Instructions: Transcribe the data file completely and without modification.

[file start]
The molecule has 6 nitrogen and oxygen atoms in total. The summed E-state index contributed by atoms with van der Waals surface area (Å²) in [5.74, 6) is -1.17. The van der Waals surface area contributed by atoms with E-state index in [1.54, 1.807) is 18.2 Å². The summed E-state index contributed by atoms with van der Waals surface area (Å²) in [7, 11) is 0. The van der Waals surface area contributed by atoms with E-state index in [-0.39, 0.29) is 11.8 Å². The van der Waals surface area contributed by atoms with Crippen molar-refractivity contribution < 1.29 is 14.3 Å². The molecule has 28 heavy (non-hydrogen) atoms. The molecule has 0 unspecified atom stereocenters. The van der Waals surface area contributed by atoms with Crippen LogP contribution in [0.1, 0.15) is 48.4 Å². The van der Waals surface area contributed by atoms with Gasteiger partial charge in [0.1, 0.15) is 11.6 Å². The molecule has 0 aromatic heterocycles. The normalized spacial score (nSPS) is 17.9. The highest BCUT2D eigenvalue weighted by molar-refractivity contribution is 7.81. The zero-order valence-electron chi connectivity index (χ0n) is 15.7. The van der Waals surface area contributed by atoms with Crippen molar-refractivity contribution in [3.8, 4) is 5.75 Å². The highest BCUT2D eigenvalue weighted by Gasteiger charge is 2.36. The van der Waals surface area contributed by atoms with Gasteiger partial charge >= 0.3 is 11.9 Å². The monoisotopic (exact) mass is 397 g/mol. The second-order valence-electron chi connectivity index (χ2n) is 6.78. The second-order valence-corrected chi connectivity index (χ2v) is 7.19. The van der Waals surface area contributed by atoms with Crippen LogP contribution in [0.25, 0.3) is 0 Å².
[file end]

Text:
The molecule has 6 nitrogen and oxygen atoms in total. The summed E-state index contributed by atoms with van der Waals surface area (Å²) in [5.74, 6) is -1.17. The van der Waals surface area contributed by atoms with E-state index in [1.54, 1.807) is 18.2 Å². The summed E-state index contributed by atoms with van der Waals surface area (Å²) in [7, 11) is 0. The van der Waals surface area contributed by atoms with E-state index in [-0.39, 0.29) is 11.8 Å². The van der Waals surface area contributed by atoms with Crippen molar-refractivity contribution < 1.29 is 14.3 Å². The molecule has 28 heavy (non-hydrogen) atoms. The molecule has 0 unspecified atom stereocenters. The van der Waals surface area contributed by atoms with Crippen LogP contribution in [0.1, 0.15) is 48.4 Å². The van der Waals surface area contributed by atoms with Gasteiger partial charge in [0.1, 0.15) is 11.6 Å². The molecule has 0 aromatic heterocycles. The normalized spacial score (nSPS) is 17.9. The highest BCUT2D eigenvalue weighted by molar-refractivity contribution is 7.81. The zero-order valence-electron chi connectivity index (χ0n) is 15.7. The van der Waals surface area contributed by atoms with Crippen molar-refractivity contribution in [3.8, 4) is 5.75 Å². The highest BCUT2D eigenvalue weighted by Gasteiger charge is 2.36. The van der Waals surface area contributed by atoms with Gasteiger partial charge >= 0.3 is 11.9 Å². The monoisotopic (exact) mass is 397 g/mol. The second-order valence-electron chi connectivity index (χ2n) is 6.78. The second-order valence-corrected chi connectivity index (χ2v) is 7.19. The van der Waals surface area contributed by atoms with Crippen LogP contribution in [0.25, 0.3) is 0 Å².